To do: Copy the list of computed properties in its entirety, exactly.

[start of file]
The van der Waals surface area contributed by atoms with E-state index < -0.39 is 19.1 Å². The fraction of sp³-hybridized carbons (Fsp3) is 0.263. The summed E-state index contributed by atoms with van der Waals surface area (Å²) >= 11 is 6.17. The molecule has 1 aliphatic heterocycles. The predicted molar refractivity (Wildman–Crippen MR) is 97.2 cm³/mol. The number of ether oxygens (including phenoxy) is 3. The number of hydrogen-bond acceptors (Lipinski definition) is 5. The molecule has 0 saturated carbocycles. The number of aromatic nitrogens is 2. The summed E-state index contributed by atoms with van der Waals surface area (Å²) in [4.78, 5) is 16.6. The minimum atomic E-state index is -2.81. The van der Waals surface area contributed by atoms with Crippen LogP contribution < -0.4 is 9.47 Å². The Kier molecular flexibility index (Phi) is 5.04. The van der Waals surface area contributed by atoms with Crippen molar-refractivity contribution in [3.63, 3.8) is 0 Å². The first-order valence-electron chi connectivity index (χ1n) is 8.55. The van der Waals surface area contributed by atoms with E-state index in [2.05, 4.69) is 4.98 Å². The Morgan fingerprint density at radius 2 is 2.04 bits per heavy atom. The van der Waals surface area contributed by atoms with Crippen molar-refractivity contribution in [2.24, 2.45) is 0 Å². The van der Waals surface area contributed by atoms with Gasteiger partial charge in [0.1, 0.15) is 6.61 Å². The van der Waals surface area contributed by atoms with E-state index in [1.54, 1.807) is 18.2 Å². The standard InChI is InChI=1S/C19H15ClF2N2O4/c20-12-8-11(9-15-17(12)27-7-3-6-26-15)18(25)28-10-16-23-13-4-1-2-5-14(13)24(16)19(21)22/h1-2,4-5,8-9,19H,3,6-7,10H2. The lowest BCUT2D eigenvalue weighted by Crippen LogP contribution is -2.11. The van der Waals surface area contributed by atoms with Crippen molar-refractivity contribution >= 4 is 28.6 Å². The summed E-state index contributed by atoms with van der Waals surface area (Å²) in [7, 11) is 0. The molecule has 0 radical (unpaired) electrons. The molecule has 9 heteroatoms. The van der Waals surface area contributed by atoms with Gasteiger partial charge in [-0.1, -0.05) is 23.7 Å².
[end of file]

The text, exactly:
The van der Waals surface area contributed by atoms with E-state index < -0.39 is 19.1 Å². The fraction of sp³-hybridized carbons (Fsp3) is 0.263. The summed E-state index contributed by atoms with van der Waals surface area (Å²) >= 11 is 6.17. The molecule has 1 aliphatic heterocycles. The predicted molar refractivity (Wildman–Crippen MR) is 97.2 cm³/mol. The number of ether oxygens (including phenoxy) is 3. The number of hydrogen-bond acceptors (Lipinski definition) is 5. The molecule has 0 saturated carbocycles. The number of aromatic nitrogens is 2. The summed E-state index contributed by atoms with van der Waals surface area (Å²) in [4.78, 5) is 16.6. The minimum atomic E-state index is -2.81. The van der Waals surface area contributed by atoms with Crippen LogP contribution < -0.4 is 9.47 Å². The Kier molecular flexibility index (Phi) is 5.04. The van der Waals surface area contributed by atoms with Crippen molar-refractivity contribution in [3.63, 3.8) is 0 Å². The first-order valence-electron chi connectivity index (χ1n) is 8.55. The van der Waals surface area contributed by atoms with E-state index in [2.05, 4.69) is 4.98 Å². The Morgan fingerprint density at radius 2 is 2.04 bits per heavy atom. The van der Waals surface area contributed by atoms with Crippen molar-refractivity contribution in [2.24, 2.45) is 0 Å². The van der Waals surface area contributed by atoms with Gasteiger partial charge in [0.1, 0.15) is 6.61 Å². The van der Waals surface area contributed by atoms with E-state index in [1.54, 1.807) is 18.2 Å². The standard InChI is InChI=1S/C19H15ClF2N2O4/c20-12-8-11(9-15-17(12)27-7-3-6-26-15)18(25)28-10-16-23-13-4-1-2-5-14(13)24(16)19(21)22/h1-2,4-5,8-9,19H,3,6-7,10H2. The lowest BCUT2D eigenvalue weighted by Crippen LogP contribution is -2.11. The van der Waals surface area contributed by atoms with Crippen molar-refractivity contribution >= 4 is 28.6 Å². The summed E-state index contributed by atoms with van der Waals surface area (Å²) in [7, 11) is 0. The molecule has 0 radical (unpaired) electrons. The molecule has 9 heteroatoms. The van der Waals surface area contributed by atoms with Gasteiger partial charge in [-0.1, -0.05) is 23.7 Å².